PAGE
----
When you want all the bad breath-creating power of coffee (science behind that right here) with none of the flavor, energy, and pride, decaf is the answer. But how the hell do coffee roasters castrate nature's buzziest bean to the 97% awesomeness-free international decaf standards? With 8-12 applications of one of these methods, and 2-3 doses of shame. Here's the watered-down science behind it all:
How the hell do they make... decaf coffee?
The Roselius Method
Coffee was first stripped of its dignity in 1903 by German scientist Ludwig Roselius, who was actually buddies with Hitler until they had a falling out because Luddy wanted to acknowledge a second master race -- one strangely not named the Third-and-a-half Reich.
His company, KAFFEE HAG (rebranded Sanka in the US), used a process of steaming the beans, then hitting them with a dose of benzene to remove the caffeine. That process also unknowingly added cancer, giving new meaning to their slogan, "Drink Sanka Coffee and sleep".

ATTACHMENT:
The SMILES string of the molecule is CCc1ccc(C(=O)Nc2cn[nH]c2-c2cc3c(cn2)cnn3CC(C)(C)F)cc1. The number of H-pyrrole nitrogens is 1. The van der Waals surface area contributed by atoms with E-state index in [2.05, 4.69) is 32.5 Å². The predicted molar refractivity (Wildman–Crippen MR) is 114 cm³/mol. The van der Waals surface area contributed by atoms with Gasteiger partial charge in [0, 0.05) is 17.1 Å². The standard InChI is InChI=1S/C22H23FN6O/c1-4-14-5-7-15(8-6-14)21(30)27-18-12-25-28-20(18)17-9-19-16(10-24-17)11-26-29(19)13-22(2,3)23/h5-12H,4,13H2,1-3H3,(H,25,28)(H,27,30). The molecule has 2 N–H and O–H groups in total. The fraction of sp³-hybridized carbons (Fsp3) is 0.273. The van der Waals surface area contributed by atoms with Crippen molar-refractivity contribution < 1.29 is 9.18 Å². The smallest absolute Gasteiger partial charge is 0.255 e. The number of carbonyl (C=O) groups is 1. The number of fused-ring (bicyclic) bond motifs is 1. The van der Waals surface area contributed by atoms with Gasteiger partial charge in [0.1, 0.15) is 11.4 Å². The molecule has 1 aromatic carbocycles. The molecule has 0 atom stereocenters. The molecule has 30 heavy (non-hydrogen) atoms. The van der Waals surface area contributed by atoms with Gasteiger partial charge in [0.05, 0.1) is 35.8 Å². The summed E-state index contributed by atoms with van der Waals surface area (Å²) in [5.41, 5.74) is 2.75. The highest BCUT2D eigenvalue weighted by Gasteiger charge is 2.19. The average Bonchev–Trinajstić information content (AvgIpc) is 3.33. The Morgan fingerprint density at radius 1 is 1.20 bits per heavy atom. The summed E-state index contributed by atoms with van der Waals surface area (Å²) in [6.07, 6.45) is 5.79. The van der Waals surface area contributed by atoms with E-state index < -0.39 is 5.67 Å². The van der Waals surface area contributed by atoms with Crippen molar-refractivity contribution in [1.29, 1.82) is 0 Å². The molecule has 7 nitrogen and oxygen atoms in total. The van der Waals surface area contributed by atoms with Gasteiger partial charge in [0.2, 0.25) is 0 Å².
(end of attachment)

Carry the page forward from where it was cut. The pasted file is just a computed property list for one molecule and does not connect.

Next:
The Swiss Water Process
Since the retirement of the Roselius Method (aka the racist method), several other caffeine-destroying techniques have emerged. Soaking coffee beans in water effectively removes the caffeine, but also strips the beans of the oils that contribute to its life-affirming taste.
To balance this deliciousness deficit, the Swiss Water Process soaks one set of beans and discards them, but saves the flavor water in which to soak a second set of beans, thus removing the caffeine by effectively drowning it in its own juices.
Blast The Beans With Chemicals
In addition to the backwash method, there's a few other ways to keep the fun out of a cup of coffee. One process involves steaming the beans before dousing them with chemicals like ethyl acetate or triglyceride. And yet another technique blasts those suckers with highly-pressured liquid carbon dioxide, thus allowing caffeine haters to breathe easy.